Health and Science

Hospital pays $2.2M after allowing crew to film dying patient

Hospital pays $2.2M after letting crew film dying patient

A renowned New York City hospital has agreed to pay the federal government a whopping $2.2 million to settle a probe into alleged "egregious disclosure" of protected health information of two patients during filming of ABC News health series.

New York Presbyterian Hospital, among other things, "allowed the ABC crew to film someone who was dying and another person in significant distress, even after a medical professional urged the crew to stop," the Office for Civil Rights of the U.S. Health and Human Services Department said Thursday in announcing the deal.

OCR said the filming was done without obtaining the prior consent of the individuals.

In addition to the $2.2 million settlement for potential violations, New York Presbyterian agreed to a "comprehensive corrective action plan" and to be monitored for two years by the Office of Civil Rights to make sure the hospital complies with federal rules, commonly called HIPAA, that protect the privacy of patient health records.

The ABC crew was at the hospital in April 2011 to obtain footage for the show "NY Med," an eight-part ABC News series that aired in 2012, and then again with new episodes in 2014.

The Office of Civil Rights said that it it received a complaint against the hospital in 2013 about filming that was done on April 28, 2011.

That is the same date that a Manhattan man named Mark Chanko was filmed while dying at the hospital after being hit by a garbage truck, according to a cease and desist letter Chanko's son sent to the hospital in 2012, which is on the ProPublica news site.

Chanko's son Kenneth complained to HHS about HIPAA violations by the hospital after his mother, Mark's widow recognized her dying husband while watching an episode of NY Med even though Mark's face had been blurred by the show, the New York Times reported last year. ABC later scrubbed "the segment involving Mr. Chanko from its website, DVDs and future viewings," the Times reported.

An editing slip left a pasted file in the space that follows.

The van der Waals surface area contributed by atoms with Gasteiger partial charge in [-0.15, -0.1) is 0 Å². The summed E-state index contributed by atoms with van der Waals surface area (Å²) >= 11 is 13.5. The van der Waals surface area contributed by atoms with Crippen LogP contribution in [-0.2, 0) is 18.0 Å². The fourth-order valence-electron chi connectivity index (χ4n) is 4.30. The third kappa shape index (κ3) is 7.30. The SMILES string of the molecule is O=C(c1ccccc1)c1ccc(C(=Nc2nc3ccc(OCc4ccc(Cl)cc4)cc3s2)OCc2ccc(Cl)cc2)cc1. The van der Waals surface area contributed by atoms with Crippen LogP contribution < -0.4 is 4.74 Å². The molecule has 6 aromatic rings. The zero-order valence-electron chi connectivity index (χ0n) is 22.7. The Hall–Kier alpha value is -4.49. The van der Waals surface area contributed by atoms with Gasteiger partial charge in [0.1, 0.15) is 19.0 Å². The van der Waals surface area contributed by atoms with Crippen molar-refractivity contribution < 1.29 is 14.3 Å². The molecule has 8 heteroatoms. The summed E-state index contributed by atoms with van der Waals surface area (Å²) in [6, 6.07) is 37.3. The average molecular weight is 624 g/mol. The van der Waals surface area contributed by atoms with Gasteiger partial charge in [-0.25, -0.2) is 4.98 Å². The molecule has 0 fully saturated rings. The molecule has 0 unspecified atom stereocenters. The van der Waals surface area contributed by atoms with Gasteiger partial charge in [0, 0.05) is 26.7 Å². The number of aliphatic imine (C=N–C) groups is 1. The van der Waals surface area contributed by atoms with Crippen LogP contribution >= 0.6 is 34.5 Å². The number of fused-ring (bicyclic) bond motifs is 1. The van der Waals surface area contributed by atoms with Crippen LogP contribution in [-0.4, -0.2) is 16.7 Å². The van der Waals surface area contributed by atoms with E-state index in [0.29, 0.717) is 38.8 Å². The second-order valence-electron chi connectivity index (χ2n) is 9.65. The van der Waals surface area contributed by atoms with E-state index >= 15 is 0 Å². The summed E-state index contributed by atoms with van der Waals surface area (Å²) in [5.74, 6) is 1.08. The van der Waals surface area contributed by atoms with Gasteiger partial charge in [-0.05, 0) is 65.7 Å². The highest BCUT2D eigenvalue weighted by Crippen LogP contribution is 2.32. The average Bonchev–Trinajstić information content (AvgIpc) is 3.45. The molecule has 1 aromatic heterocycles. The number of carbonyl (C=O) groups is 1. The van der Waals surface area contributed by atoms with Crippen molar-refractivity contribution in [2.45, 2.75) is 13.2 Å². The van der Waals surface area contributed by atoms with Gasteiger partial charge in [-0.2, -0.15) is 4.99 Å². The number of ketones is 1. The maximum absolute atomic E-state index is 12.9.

Last month, the highest appeals court in New York State allowed the Chanko family's suit against New York Presbyterian, which alleges a breach of patient-doctor confidentiality, to proceed. But the court dismissed ABC News as a defendant against claims of intentional infliction of emotional distress.

HHS's Office of Civil Rights found that New York Presbyterian "failed to safeguard protected health information and allowed ABC film crews virtually unfettered access to its health care facility."

That access effectively created "an environment where [protected health information] could not be protected from impermissible disclosure to the ABC film crew and staff."

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"By allowing individuals receiving urgent medical care to be filmed without their authorization by members of the media, NYP's actions blatantly violate the HIPAA Rules, which were specifically designed to prohibit the disclosure of individual's [protected health information] including images, in circumstances such as these. "

"This case sends an important message that OCR will not permit covered entities to compromise their patients' privacy by allowing news or television crews to film the patients without their authorization," said Jocelyn Samuels, OCR's Director. "We take seriously all complaints filed by individuals, and will seek the necessary remedies to ensure that patients' privacy is fully protected."

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In a statement, New York Presbyterian said it reached the settlement with OCR "in order to bring closure to OCR's review process." But the hospital also said it "continues to maintain that the filming of this documentary program did not violate the HIPAA Privacy Rule."

"Our participation in the ABC News documentary program 'NY Med' was intended to educate the public and provide insight into the complexities of medical care and the daily challenges faced by our dedicated and compassionate medical professionals," the hospital said.

"This program, and the others that preceded it, garnered critical acclaim, and raised the public's consciousness of important public health issues, including organ transplantation and donation. It also vividly depicted how our emergency department medical team works tirelessly every day to save patients' lives."

A spokeswoman for ABC News did not immediately respond to a request for comment.